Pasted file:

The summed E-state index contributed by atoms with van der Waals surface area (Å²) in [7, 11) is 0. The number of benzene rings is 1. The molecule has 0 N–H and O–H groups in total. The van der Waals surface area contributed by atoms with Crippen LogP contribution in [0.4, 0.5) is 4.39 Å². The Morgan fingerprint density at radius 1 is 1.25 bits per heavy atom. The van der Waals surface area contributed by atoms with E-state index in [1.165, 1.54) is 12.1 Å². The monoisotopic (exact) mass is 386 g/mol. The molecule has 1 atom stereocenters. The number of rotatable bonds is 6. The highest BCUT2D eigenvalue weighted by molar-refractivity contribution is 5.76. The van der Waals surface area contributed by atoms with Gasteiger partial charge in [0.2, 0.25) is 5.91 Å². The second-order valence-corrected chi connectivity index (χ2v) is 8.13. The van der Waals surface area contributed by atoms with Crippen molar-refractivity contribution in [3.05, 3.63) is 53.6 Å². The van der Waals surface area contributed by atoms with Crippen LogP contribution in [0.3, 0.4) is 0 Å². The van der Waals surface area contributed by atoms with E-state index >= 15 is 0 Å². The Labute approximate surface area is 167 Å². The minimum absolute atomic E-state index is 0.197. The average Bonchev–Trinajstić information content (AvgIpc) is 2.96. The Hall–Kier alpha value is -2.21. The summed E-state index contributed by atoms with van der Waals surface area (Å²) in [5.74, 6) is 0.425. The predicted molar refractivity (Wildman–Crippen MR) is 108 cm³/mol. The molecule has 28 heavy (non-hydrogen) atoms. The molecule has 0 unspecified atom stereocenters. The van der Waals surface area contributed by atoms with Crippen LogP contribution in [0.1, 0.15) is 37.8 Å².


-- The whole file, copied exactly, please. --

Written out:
The summed E-state index contributed by atoms with van der Waals surface area (Å²) in [7, 11) is 0. The number of benzene rings is 1. The molecule has 0 N–H and O–H groups in total. The van der Waals surface area contributed by atoms with Crippen LogP contribution in [0.4, 0.5) is 4.39 Å². The Morgan fingerprint density at radius 1 is 1.25 bits per heavy atom. The van der Waals surface area contributed by atoms with E-state index in [1.165, 1.54) is 12.1 Å². The monoisotopic (exact) mass is 386 g/mol. The molecule has 1 atom stereocenters. The number of rotatable bonds is 6. The highest BCUT2D eigenvalue weighted by molar-refractivity contribution is 5.76. The van der Waals surface area contributed by atoms with Gasteiger partial charge in [0.2, 0.25) is 5.91 Å². The second-order valence-corrected chi connectivity index (χ2v) is 8.13. The van der Waals surface area contributed by atoms with Crippen molar-refractivity contribution in [3.05, 3.63) is 53.6 Å². The van der Waals surface area contributed by atoms with Crippen LogP contribution in [0.3, 0.4) is 0 Å². The van der Waals surface area contributed by atoms with E-state index >= 15 is 0 Å². The Labute approximate surface area is 167 Å². The minimum absolute atomic E-state index is 0.197. The average Bonchev–Trinajstić information content (AvgIpc) is 2.96. The Hall–Kier alpha value is -2.21. The summed E-state index contributed by atoms with van der Waals surface area (Å²) in [5.74, 6) is 0.425. The predicted molar refractivity (Wildman–Crippen MR) is 108 cm³/mol. The molecule has 28 heavy (non-hydrogen) atoms. The molecule has 0 unspecified atom stereocenters. The van der Waals surface area contributed by atoms with Crippen LogP contribution in [0.1, 0.15) is 37.8 Å².